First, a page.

Part of the Going Lightly One Step at a Time Series.
We all know that water is a precious resource. It is challenging to remember it , though, when we in North America can turn on the tap and it just flows out. I heard Annie Leonard talking about this very thing in the recent Green Living Ideas, Green Talk Radio podcast where she was interviewed regarding her new book, The Story of Stuff. Many of you know Annie's work through her fantastic talk made into a film that is available free online. She has just released a book that details the information she gives in the film. I can't wait to get it! But I digress...
Annie was saying that it was hard for her, as a California resident, to recall that California is in their 10th year of drought when water is so readily available. Our country rarely feels the effects of water shortage, but it is a growing problem that only becomes more precarious over time and certainly other countries have seen direct effects already.
So, of course, there are the gray water systems (not legal everywhere as of yet) and there are rain barrels. We have one that is not yet in operation; we're still getting the few remaining pieces we need for it. And I do think that, like a compost bin, everyone should really try having a rain barrel. They're pretty low on the labor-intensive end of conservation.
But if you don't have a yard or space or time or whatever... you can still save water. Try not to think about it in terms of actually how much water you are saving, but the principle and motivation behind it. If you have children, it is especially important that they see you participating in all ways - big and small - to conserve what is so important to all of us.
We have a pitcher under the sink for half-drunk water glasses left by kids or other guests. I regularly use that on my two plants by the front door. When the dry season is here, I also keep a watering can in the shower. I have it sitting where the water is pointed so that when the water is running while warming up, it's not going down the drain. You can do the same thing with the kitchen sink with that aforementioned pitcher.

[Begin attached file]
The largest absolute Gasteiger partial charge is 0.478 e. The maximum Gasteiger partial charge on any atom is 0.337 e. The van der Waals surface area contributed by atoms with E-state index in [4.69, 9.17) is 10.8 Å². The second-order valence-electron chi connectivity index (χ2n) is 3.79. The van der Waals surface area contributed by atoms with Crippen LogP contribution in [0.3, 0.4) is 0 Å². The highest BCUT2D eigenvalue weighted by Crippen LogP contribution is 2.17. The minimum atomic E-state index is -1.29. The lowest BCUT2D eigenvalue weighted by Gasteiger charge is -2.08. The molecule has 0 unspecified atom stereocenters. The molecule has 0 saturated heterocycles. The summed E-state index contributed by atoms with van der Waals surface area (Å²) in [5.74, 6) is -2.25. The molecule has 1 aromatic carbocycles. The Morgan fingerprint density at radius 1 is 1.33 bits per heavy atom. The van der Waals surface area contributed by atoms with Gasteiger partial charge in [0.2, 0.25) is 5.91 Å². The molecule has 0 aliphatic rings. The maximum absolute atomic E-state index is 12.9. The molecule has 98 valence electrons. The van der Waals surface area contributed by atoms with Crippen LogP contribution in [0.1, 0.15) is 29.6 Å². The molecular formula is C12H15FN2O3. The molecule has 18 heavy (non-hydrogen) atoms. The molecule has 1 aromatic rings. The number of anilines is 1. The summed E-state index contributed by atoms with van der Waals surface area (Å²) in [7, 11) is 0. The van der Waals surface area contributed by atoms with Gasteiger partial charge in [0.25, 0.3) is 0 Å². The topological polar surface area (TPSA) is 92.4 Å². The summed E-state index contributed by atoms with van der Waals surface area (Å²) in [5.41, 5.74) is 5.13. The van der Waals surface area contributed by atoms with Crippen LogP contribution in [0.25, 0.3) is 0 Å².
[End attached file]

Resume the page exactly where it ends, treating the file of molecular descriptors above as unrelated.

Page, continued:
Some people actually collect enough water in their showers that they can turn off the water leading to their toilet tanks and fill the tanks with the water collected passively around the house! I think that's a great idea - especially if you work out of the home or practice limiting your flushing.
Our outdoor water spouts and hose connections are weird. I can't explain why they leak like they do (despite some changes we have made to them), but they do. So, we have a bucket that sits under the main one used to catch water too. That water can fill the birdbath or the water the geranium in the pot out back. I've also heard of folks who have put parsely or other plants under or around an outdoor faucet. They get watered naturally whenever the hose is turned on. I'll admit to trying the parsley, but my spot back there is too shady and that experiment was not successful.
So, nothing technical here (obviously!), but just a reminder to be on the lookout for little ways that you can save a little bit more here and there.